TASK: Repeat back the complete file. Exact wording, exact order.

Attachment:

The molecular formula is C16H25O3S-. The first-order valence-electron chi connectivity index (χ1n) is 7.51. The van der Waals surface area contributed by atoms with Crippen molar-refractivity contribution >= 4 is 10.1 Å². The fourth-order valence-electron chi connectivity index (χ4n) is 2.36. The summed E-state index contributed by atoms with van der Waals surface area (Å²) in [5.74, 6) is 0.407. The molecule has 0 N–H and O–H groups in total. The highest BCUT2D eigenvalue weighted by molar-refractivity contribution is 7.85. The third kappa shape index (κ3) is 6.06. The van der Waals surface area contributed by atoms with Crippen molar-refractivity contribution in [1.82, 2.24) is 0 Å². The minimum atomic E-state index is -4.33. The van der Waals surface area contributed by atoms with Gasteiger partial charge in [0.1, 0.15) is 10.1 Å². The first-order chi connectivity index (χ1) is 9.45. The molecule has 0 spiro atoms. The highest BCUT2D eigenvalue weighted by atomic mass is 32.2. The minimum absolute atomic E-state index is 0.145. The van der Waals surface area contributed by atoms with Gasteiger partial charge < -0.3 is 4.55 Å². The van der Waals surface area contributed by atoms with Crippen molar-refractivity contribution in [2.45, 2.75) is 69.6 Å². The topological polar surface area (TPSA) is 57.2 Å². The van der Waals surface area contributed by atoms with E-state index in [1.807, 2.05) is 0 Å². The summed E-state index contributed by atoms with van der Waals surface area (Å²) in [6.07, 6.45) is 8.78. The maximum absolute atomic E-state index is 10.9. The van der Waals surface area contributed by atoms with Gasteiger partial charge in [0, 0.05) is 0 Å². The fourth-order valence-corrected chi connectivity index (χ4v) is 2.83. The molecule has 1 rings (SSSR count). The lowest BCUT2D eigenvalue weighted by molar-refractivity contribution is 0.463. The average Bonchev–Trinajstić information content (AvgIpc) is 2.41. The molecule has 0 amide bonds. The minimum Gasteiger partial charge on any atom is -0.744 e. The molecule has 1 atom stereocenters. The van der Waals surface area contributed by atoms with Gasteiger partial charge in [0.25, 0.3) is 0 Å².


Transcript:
The molecular formula is C16H25O3S-. The first-order valence-electron chi connectivity index (χ1n) is 7.51. The van der Waals surface area contributed by atoms with Crippen molar-refractivity contribution >= 4 is 10.1 Å². The fourth-order valence-electron chi connectivity index (χ4n) is 2.36. The summed E-state index contributed by atoms with van der Waals surface area (Å²) in [5.74, 6) is 0.407. The molecule has 0 N–H and O–H groups in total. The highest BCUT2D eigenvalue weighted by molar-refractivity contribution is 7.85. The third kappa shape index (κ3) is 6.06. The van der Waals surface area contributed by atoms with Crippen molar-refractivity contribution in [1.82, 2.24) is 0 Å². The minimum atomic E-state index is -4.33. The van der Waals surface area contributed by atoms with Gasteiger partial charge in [0.1, 0.15) is 10.1 Å². The first-order chi connectivity index (χ1) is 9.45. The molecule has 0 spiro atoms. The highest BCUT2D eigenvalue weighted by atomic mass is 32.2. The minimum absolute atomic E-state index is 0.145. The van der Waals surface area contributed by atoms with Gasteiger partial charge < -0.3 is 4.55 Å². The van der Waals surface area contributed by atoms with Crippen molar-refractivity contribution in [2.45, 2.75) is 69.6 Å². The topological polar surface area (TPSA) is 57.2 Å². The van der Waals surface area contributed by atoms with E-state index in [1.807, 2.05) is 0 Å². The summed E-state index contributed by atoms with van der Waals surface area (Å²) in [6.07, 6.45) is 8.78. The maximum absolute atomic E-state index is 10.9. The van der Waals surface area contributed by atoms with Gasteiger partial charge in [0, 0.05) is 0 Å². The fourth-order valence-corrected chi connectivity index (χ4v) is 2.83. The molecule has 1 rings (SSSR count). The lowest BCUT2D eigenvalue weighted by molar-refractivity contribution is 0.463. The average Bonchev–Trinajstić information content (AvgIpc) is 2.41. The molecule has 0 amide bonds. The minimum Gasteiger partial charge on any atom is -0.744 e. The molecule has 1 atom stereocenters. The van der Waals surface area contributed by atoms with Gasteiger partial charge in [0.25, 0.3) is 0 Å².